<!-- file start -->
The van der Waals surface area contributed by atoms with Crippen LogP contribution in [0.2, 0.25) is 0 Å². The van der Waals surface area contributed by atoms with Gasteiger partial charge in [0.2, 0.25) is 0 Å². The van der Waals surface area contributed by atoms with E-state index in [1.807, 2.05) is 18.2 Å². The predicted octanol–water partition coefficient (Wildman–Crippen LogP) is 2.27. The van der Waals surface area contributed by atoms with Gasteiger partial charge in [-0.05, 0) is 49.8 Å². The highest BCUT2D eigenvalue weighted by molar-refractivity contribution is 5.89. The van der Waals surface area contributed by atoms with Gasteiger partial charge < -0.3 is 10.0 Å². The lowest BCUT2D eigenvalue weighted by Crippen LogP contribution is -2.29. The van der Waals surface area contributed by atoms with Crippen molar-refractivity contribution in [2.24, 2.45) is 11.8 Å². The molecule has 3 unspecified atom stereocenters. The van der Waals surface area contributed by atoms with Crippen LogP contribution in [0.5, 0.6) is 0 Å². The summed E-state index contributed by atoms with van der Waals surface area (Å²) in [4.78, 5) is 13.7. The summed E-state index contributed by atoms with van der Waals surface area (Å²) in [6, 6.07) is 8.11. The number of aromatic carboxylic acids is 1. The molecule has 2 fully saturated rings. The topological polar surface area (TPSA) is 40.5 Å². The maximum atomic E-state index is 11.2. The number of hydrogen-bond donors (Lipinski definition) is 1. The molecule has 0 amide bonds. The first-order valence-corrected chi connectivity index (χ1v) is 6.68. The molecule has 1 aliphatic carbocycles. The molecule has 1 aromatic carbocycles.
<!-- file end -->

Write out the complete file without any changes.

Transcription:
The van der Waals surface area contributed by atoms with Crippen LogP contribution in [0.2, 0.25) is 0 Å². The van der Waals surface area contributed by atoms with Gasteiger partial charge in [0.2, 0.25) is 0 Å². The van der Waals surface area contributed by atoms with E-state index in [1.807, 2.05) is 18.2 Å². The predicted octanol–water partition coefficient (Wildman–Crippen LogP) is 2.27. The van der Waals surface area contributed by atoms with Gasteiger partial charge in [-0.05, 0) is 49.8 Å². The highest BCUT2D eigenvalue weighted by molar-refractivity contribution is 5.89. The van der Waals surface area contributed by atoms with Gasteiger partial charge < -0.3 is 10.0 Å². The lowest BCUT2D eigenvalue weighted by Crippen LogP contribution is -2.29. The van der Waals surface area contributed by atoms with Crippen molar-refractivity contribution in [2.24, 2.45) is 11.8 Å². The molecule has 3 unspecified atom stereocenters. The van der Waals surface area contributed by atoms with Crippen LogP contribution in [0.5, 0.6) is 0 Å². The summed E-state index contributed by atoms with van der Waals surface area (Å²) in [4.78, 5) is 13.7. The summed E-state index contributed by atoms with van der Waals surface area (Å²) in [6, 6.07) is 8.11. The number of aromatic carboxylic acids is 1. The molecule has 2 fully saturated rings. The topological polar surface area (TPSA) is 40.5 Å². The maximum atomic E-state index is 11.2. The number of hydrogen-bond donors (Lipinski definition) is 1. The molecule has 0 amide bonds. The first-order valence-corrected chi connectivity index (χ1v) is 6.68. The molecule has 1 aliphatic carbocycles. The molecule has 1 aromatic carbocycles.